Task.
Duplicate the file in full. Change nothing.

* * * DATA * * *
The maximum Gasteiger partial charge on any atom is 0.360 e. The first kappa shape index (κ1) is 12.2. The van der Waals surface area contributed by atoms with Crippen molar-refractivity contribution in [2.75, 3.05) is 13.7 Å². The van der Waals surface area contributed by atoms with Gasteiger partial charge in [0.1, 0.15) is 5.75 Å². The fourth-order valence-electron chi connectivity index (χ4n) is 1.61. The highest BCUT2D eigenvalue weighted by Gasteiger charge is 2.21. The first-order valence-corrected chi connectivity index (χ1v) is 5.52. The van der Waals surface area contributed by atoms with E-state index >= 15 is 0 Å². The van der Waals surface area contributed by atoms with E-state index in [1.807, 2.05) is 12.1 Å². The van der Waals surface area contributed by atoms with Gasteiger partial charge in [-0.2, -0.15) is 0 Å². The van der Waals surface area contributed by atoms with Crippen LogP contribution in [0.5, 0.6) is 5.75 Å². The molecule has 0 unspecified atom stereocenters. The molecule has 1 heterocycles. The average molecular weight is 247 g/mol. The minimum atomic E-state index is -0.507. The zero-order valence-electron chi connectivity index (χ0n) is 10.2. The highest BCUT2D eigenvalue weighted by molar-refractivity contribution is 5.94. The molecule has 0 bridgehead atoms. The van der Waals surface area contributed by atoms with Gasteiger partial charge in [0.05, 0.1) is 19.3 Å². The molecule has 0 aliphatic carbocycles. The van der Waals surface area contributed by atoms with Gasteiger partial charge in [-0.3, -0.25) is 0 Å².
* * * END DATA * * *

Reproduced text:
The maximum Gasteiger partial charge on any atom is 0.360 e. The first kappa shape index (κ1) is 12.2. The van der Waals surface area contributed by atoms with Crippen molar-refractivity contribution in [2.75, 3.05) is 13.7 Å². The van der Waals surface area contributed by atoms with Gasteiger partial charge in [0.1, 0.15) is 5.75 Å². The fourth-order valence-electron chi connectivity index (χ4n) is 1.61. The highest BCUT2D eigenvalue weighted by Gasteiger charge is 2.21. The first-order valence-corrected chi connectivity index (χ1v) is 5.52. The van der Waals surface area contributed by atoms with E-state index >= 15 is 0 Å². The van der Waals surface area contributed by atoms with E-state index in [1.807, 2.05) is 12.1 Å². The van der Waals surface area contributed by atoms with Gasteiger partial charge in [-0.2, -0.15) is 0 Å². The van der Waals surface area contributed by atoms with Crippen LogP contribution in [0.5, 0.6) is 5.75 Å². The molecule has 0 unspecified atom stereocenters. The molecule has 1 heterocycles. The average molecular weight is 247 g/mol. The minimum atomic E-state index is -0.507. The zero-order valence-electron chi connectivity index (χ0n) is 10.2. The highest BCUT2D eigenvalue weighted by molar-refractivity contribution is 5.94. The molecule has 0 bridgehead atoms. The van der Waals surface area contributed by atoms with Gasteiger partial charge in [0.05, 0.1) is 19.3 Å². The molecule has 0 aliphatic carbocycles. The van der Waals surface area contributed by atoms with Gasteiger partial charge in [-0.3, -0.25) is 0 Å².